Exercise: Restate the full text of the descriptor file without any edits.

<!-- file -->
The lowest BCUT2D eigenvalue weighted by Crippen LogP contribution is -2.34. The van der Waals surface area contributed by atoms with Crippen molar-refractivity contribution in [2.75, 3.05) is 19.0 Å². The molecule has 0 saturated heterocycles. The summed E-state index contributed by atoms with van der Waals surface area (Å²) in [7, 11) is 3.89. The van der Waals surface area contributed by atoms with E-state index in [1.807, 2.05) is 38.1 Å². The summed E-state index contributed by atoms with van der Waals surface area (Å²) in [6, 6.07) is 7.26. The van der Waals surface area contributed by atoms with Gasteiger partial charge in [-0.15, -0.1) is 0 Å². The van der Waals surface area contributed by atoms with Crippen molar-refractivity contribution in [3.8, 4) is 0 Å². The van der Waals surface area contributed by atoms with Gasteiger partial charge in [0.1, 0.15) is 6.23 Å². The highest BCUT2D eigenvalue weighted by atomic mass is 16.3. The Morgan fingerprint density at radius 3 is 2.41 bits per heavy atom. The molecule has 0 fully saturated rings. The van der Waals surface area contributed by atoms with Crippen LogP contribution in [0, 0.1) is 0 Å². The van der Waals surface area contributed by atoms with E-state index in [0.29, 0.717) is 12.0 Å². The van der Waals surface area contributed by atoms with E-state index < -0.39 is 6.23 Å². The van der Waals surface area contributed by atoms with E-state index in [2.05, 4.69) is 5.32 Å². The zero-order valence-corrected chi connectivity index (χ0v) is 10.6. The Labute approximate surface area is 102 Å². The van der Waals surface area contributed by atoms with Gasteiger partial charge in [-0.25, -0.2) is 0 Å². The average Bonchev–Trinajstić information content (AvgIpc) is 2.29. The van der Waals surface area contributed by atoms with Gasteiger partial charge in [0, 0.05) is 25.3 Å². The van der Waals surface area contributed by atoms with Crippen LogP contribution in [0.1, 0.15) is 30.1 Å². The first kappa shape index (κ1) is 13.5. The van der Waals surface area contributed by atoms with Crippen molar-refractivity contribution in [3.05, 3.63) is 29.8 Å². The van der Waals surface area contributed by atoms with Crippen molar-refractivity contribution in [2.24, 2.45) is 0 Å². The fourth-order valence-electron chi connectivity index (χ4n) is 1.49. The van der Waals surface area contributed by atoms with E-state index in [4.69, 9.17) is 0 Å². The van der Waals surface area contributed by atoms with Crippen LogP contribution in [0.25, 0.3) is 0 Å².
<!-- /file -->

The lowest BCUT2D eigenvalue weighted by Crippen LogP contribution is -2.34. The van der Waals surface area contributed by atoms with Crippen molar-refractivity contribution in [2.75, 3.05) is 19.0 Å². The molecule has 0 saturated heterocycles. The summed E-state index contributed by atoms with van der Waals surface area (Å²) in [7, 11) is 3.89. The van der Waals surface area contributed by atoms with E-state index in [1.807, 2.05) is 38.1 Å². The summed E-state index contributed by atoms with van der Waals surface area (Å²) in [6, 6.07) is 7.26. The van der Waals surface area contributed by atoms with Gasteiger partial charge in [-0.15, -0.1) is 0 Å². The van der Waals surface area contributed by atoms with Crippen molar-refractivity contribution in [3.8, 4) is 0 Å². The van der Waals surface area contributed by atoms with Gasteiger partial charge in [0.1, 0.15) is 6.23 Å². The highest BCUT2D eigenvalue weighted by atomic mass is 16.3. The Morgan fingerprint density at radius 3 is 2.41 bits per heavy atom. The molecule has 0 fully saturated rings. The van der Waals surface area contributed by atoms with Crippen LogP contribution in [0, 0.1) is 0 Å². The van der Waals surface area contributed by atoms with E-state index in [0.29, 0.717) is 12.0 Å². The van der Waals surface area contributed by atoms with E-state index < -0.39 is 6.23 Å². The van der Waals surface area contributed by atoms with E-state index in [2.05, 4.69) is 5.32 Å². The zero-order valence-corrected chi connectivity index (χ0v) is 10.6. The Labute approximate surface area is 102 Å². The van der Waals surface area contributed by atoms with Gasteiger partial charge in [-0.25, -0.2) is 0 Å². The average Bonchev–Trinajstić information content (AvgIpc) is 2.29. The van der Waals surface area contributed by atoms with Gasteiger partial charge in [0, 0.05) is 25.3 Å². The van der Waals surface area contributed by atoms with Crippen LogP contribution in [0.1, 0.15) is 30.1 Å². The first kappa shape index (κ1) is 13.5. The van der Waals surface area contributed by atoms with Crippen molar-refractivity contribution in [3.05, 3.63) is 29.8 Å². The van der Waals surface area contributed by atoms with Crippen molar-refractivity contribution in [2.24, 2.45) is 0 Å². The fourth-order valence-electron chi connectivity index (χ4n) is 1.49. The van der Waals surface area contributed by atoms with E-state index in [4.69, 9.17) is 0 Å². The van der Waals surface area contributed by atoms with Crippen LogP contribution in [0.25, 0.3) is 0 Å².